Ratings index will now seed high school playoffs
Jul 29, 2019 02:53PM
By Greg James
State high school playoffs will have a revamped seeding system this season. The change will give every team the opportunity to be part of its state tournament. (Greg James/City Journals)
By Greg James | [email protected]
The Utah High School Activities Association will determine seeds differently this year for its team sports. The impact of the change and its perception is still to be determined.
“It will begin with team sports this fall,” UHSAA Assistant Director Jeff Cluff said. “The RPI will be revealed after the season begins and be open until one week prior to the postseason. As the tournament approaches, we will reveal the final RPI and tournament bracket together.”
The RPI is a performance-based rating dependent upon the teams’ winning percentage, the opponents’ winning percentage and the opponents'-opponents’ winning percentage. A mathematical equation will be used to determine the teams’ seeds for its upcoming state tournament.
The RPI will be used in team sports such as football, soccer, volleyball, baseball, basketball, lacrosse, softball and drill. It is a system successfully used in several neighboring states like Arizona, Colorado and Nevada.
“Each sport will have its own reveal date and bracket release,” Cluff said.
Every classification team will be part of the postseason tournament. Teams will be seeded into the bracket, with lower seeds playing higher seeds in the early rounds. Several teams that were left out of postseason tournaments will now have the opportunity to win a state title.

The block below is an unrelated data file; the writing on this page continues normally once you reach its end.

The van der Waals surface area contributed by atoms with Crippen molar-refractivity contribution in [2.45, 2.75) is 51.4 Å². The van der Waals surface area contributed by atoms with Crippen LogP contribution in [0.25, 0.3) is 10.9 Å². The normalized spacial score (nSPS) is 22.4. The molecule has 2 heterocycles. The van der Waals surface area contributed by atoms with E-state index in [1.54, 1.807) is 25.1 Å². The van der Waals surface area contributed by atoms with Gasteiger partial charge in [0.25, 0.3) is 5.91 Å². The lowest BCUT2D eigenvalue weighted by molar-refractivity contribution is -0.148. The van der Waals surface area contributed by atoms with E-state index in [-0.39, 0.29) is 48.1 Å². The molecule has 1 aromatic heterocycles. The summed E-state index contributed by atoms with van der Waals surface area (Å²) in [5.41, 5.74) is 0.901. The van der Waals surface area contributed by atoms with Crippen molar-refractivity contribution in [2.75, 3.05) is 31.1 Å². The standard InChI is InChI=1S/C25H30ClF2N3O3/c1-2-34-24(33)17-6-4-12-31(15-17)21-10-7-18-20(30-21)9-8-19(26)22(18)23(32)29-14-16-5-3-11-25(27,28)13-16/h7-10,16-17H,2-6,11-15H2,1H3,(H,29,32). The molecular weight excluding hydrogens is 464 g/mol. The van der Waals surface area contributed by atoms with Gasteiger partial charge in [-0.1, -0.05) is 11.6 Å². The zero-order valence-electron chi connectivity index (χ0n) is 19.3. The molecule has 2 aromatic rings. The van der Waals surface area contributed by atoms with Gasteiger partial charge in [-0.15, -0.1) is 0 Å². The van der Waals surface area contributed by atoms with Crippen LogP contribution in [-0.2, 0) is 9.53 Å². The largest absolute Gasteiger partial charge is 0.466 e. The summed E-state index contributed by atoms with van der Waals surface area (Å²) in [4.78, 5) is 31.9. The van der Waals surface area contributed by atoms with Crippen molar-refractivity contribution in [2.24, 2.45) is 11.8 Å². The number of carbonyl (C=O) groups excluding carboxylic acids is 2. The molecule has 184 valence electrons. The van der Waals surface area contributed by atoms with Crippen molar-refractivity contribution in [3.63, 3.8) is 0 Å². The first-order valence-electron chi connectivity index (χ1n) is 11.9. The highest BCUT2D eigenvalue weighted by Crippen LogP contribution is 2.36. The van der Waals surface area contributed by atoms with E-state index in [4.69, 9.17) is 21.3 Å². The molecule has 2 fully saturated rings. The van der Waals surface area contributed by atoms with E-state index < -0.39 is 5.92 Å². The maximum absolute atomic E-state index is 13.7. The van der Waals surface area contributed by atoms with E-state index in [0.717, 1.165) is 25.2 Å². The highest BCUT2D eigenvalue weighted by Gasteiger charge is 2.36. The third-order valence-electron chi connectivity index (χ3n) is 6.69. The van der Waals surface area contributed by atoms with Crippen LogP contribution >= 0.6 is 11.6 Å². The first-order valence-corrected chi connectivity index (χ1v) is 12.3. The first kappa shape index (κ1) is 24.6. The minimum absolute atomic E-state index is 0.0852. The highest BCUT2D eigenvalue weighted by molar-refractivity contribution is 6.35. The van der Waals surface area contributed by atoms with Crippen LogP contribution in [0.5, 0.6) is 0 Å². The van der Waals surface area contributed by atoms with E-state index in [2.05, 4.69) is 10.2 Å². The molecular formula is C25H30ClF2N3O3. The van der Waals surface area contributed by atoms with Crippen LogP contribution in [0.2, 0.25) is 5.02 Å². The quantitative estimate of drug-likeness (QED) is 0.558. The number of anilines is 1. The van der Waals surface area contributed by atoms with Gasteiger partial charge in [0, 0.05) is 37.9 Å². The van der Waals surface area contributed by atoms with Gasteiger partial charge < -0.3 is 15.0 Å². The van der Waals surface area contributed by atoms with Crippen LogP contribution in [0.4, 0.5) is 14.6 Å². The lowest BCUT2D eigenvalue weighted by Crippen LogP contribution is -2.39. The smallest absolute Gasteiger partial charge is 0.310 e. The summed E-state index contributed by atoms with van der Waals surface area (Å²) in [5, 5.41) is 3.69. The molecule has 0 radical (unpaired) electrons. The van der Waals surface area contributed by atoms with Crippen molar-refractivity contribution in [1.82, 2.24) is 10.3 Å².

The official RPI rankings will be available on uhsaa.org. The MaxPreps power ranking and Deseret News rankings are different than the RPI used by the UHSAA.
“Those are more of a power ranking rather than a rating percentage index,” Cluff said. “It is completely different; our RPI is based on this particular year only, whereas the max preps takes into account the history of the team.”
In theory, a weak schedule could affect a team’s placement in the state tournament bracket. Also, region championships and standings will have no bearing on the state tournament pairings.
“You will definitely need to look at the big picture,” Cyprus head boys basketball coach Tre Smith said. “You will need to climb up the rankings throughout the year. I am interested to see how much respect our region gets and if wining region games will matter as far as rankings go.”
“We have a lot of inquiries,” Cluff said. “I think people are anxious to see how it is going to work and how it will affect scheduling. I think they are most anxious because of the disruption from the norm. It is completely different than what we have done before. Teams knew that if they won their region, they would compete here in the first round. A Region 1 school could be matched up with Region 4. It was all predetermined and now it is not the case anymore.”
One example was the 6A football championship last season. The four and five seeds (Pleasant Grove and East) matched up in the first round. That should not have occurred in theory until later in the tournament.
“The new RPI system did give us reason to change a couple preseason games,” Riverton head basketball coach Skyler Wilson said. “We ended up changing four games against opponents that I think will be ranked higher. I’m excited for this change because our path to the tournament will depend on how we play our whole schedule.”
Another aspect of the rating is the classification adjustment. A large school scheduling all small schools will be penalized slightly. A schedule overloaded with small school powerhouses is discouraged by the UHSAA, but teams are still encouraged to schedule rivals.
“I think the classification adjustment is important,” Cluff said. “A lot of people do not understand that a bigger school playing a smaller school— it became necessary for us to throw in a classification adjustment. We do not think scheduling will be done any differently. There is a misconception that if you only play the good teams your rating will be higher.”